Rudolf Elmer, who handed over bank client data to WikiLeak’s Julian Assange this week, was detained in Zurich late yesterday as prosecutors investigate possible breaches of Swiss banking secrecy laws.
Elmer, a former employee of Julius Baer Group Ltd. in the Cayman Islands, on Jan. 17 handed two compact discs with data on about 2,000 cross-border bank accounts to Assange. A Zurich court fined Elmer yesterday for breaking the country’s client-secrecy laws and making a death threat against a bank employee in a case unrelated to WikiLeaks.
“These are new criminal proceedings,” said Zurich public prosecutor Peter Pellegrini in a phone interview today. “Now we will verify if the CD handover to Wikileaks, which according Elmer contain explosive bank client data, leads to the breach of Swiss banking laws.”
A Julius Baer employee for 15 years, Elmer says he wants to expose tax evasion through the use of offshore bank accounts. If the data given to Wikileaks includes Swiss clients, then the matter would fall under Swiss law even if the information was stolen in the Caymans, Pellegrini said.
Tethong Blattner, the Zurich law firm representing Elmer, said it will argue that Swiss law shouldn’t apply to a Cayman Islands unit of a bank. The prosecutor plans to request an arrest warrant for Elmer after searching his house last night and questioning him today, according to lawyer Ganden Tethong Blattner.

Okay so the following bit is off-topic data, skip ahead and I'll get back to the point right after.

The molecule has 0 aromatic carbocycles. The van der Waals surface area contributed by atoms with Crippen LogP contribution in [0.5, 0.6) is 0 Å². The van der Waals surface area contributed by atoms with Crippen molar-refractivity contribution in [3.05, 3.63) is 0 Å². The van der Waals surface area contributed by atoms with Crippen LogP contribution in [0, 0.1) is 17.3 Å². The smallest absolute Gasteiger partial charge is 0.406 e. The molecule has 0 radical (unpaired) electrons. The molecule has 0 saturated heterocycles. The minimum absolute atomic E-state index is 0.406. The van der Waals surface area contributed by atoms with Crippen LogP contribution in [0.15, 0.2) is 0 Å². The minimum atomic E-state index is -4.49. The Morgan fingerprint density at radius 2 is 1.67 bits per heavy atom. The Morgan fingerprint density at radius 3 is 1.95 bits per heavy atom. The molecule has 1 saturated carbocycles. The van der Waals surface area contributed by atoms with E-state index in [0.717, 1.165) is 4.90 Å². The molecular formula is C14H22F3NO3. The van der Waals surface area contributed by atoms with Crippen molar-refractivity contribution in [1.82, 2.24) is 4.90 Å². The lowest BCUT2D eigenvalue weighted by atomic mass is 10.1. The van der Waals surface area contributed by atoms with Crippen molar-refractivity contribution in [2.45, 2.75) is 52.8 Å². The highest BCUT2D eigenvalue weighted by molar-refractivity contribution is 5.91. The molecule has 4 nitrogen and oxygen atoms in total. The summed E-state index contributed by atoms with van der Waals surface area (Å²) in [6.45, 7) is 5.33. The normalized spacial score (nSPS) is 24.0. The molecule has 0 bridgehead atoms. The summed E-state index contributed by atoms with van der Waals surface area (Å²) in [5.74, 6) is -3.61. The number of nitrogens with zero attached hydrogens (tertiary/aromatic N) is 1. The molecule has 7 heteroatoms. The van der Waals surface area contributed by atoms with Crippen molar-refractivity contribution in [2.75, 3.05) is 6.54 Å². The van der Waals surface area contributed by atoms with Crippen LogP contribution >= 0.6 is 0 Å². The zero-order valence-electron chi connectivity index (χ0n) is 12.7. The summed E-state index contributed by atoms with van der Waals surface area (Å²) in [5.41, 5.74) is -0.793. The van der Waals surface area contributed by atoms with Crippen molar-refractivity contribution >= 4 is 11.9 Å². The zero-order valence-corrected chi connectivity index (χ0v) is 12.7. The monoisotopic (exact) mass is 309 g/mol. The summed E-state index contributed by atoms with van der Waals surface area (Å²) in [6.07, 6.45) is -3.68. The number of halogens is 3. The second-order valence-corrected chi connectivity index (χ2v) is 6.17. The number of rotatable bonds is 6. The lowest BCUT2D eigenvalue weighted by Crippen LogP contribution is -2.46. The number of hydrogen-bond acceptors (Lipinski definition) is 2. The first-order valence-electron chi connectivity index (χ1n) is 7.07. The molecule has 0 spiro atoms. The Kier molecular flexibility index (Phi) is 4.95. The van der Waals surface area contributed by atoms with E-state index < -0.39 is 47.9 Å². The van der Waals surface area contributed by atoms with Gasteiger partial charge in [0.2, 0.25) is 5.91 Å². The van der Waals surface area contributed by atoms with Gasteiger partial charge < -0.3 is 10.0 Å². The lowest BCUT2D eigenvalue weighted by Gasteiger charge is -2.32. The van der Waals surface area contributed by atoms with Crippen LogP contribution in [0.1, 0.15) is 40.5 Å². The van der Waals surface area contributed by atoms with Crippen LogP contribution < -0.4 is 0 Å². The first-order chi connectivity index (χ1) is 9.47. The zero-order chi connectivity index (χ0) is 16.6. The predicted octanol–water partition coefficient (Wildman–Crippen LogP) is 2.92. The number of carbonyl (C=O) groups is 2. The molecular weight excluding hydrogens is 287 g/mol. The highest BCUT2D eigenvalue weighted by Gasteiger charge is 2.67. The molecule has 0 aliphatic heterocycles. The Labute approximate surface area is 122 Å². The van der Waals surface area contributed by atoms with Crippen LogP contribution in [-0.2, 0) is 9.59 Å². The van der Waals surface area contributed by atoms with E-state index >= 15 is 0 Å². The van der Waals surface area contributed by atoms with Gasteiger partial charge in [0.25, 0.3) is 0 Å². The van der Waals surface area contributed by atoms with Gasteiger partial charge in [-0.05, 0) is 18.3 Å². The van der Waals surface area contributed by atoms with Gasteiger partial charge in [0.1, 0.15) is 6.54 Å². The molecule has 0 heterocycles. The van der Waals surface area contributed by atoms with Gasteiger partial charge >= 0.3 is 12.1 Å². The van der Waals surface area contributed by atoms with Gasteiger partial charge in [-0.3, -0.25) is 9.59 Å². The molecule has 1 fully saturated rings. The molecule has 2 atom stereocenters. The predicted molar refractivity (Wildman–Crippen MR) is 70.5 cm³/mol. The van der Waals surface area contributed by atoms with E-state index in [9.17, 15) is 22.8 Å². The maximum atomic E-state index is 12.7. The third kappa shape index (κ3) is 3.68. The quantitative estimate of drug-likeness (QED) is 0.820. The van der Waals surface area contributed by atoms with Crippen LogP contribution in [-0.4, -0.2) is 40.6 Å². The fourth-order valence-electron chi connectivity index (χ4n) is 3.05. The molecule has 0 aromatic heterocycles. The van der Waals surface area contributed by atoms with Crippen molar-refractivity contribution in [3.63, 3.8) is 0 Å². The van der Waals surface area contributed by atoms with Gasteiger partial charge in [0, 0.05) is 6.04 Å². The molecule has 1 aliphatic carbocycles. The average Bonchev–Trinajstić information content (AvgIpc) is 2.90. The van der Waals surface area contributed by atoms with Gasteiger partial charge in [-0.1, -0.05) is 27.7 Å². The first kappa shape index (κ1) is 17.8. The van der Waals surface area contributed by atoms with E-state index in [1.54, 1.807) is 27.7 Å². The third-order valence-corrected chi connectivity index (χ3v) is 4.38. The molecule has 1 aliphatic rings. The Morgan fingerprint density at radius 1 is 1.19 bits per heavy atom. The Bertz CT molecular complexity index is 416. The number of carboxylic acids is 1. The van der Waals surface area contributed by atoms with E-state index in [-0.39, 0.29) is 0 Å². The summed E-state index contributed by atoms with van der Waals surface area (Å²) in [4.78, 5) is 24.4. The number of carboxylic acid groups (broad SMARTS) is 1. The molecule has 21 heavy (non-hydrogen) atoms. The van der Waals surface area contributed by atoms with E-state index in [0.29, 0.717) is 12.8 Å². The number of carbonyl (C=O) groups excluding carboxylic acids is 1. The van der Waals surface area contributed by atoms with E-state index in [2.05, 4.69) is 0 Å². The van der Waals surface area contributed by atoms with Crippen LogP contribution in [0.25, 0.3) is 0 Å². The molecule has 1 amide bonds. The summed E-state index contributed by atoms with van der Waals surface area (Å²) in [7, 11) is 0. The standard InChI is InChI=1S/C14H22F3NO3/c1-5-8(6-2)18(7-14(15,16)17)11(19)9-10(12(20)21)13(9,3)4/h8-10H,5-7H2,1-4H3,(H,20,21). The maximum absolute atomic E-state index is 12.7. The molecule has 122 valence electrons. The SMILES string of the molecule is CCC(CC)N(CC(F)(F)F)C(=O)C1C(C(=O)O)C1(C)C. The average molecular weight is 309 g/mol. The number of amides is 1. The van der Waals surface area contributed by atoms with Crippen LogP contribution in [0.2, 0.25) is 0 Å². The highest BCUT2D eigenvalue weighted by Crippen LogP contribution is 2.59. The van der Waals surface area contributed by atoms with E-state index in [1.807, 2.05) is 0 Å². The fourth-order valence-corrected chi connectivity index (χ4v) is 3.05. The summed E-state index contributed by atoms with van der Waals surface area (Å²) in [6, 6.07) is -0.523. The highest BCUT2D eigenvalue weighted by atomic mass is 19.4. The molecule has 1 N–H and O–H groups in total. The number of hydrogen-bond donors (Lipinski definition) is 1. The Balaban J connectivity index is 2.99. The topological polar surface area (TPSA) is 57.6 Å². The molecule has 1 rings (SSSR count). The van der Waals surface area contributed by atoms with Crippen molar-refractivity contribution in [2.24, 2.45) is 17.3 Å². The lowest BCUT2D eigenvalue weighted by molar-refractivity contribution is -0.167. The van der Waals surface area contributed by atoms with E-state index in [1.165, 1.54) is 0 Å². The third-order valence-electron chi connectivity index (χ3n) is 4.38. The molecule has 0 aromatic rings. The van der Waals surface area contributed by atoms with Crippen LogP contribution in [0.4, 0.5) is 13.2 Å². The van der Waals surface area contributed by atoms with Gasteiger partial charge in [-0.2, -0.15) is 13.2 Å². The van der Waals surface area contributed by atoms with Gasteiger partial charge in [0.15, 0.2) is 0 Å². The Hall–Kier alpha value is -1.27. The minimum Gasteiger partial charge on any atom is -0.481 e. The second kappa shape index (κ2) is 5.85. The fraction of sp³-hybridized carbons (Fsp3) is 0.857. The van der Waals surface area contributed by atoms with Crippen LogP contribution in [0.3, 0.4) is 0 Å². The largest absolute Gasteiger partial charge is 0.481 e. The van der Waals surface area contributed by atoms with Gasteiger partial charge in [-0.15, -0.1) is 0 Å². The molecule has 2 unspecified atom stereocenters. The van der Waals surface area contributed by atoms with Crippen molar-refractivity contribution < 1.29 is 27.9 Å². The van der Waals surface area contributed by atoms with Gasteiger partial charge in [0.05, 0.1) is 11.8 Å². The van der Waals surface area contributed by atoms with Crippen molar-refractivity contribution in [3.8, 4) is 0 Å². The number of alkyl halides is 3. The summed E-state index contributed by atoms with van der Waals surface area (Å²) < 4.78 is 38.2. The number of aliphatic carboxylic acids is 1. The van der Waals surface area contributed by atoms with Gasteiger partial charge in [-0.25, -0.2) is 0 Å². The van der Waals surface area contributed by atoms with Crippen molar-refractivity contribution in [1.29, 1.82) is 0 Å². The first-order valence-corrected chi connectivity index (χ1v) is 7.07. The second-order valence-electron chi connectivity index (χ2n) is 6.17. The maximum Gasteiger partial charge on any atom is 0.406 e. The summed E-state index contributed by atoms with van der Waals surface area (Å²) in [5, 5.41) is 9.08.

Pellegrini, who has to decide by tomorrow evening whether to request a warrant, declined to comment.
“We will now investigate what exactly is on these CDs,” he said. “It doesn’t have to be new data to start new proceedings.”
Passing information to any third party without a client’s consent is punishable in Switzerland by as much as five years in jail.
The former banker was found guilty yesterday by the criminal court of making a “threat, several counts of attempted duress and multiple counts of breaking banking secrecy,” Judge Sebastian Aeppli said. He imposed a fine of 7,200 Swiss francs ($7,500) which was suspended for two years and ordered to pay 75 percent of the costs. The prosecution had asked Elmer be sentenced to eight months in jail and a 2,000-franc fine.
While the court yesterday considered Elmer’s claim that he released the data because of “ethical concerns,” Aeppli said it determined the fact Elmer himself “was part of” and “profited from” the offshore banking system that he was criticizing was more important.
Elmer and his lawyers are still deciding whether to appeal yesterday’s verdict.
“It wasn’t revenge, but I defended myself,” Elmer told reporters after the hearing yesterday. “I’ve made mistakes in this whole story, big mistakes. I’m neither a hero nor am I a traitor.”
WikiLeaks has drawn condemnation from the U.S. government for posting thousands of classified diplomatic communications and military documents to its website, including a video of a July 2007 helicopter attack in Iraq that killed a Reuters television cameraman and his driver.
Elmer “is a whistleblower and he has important things to say,” Assange said in London on Jan. 17.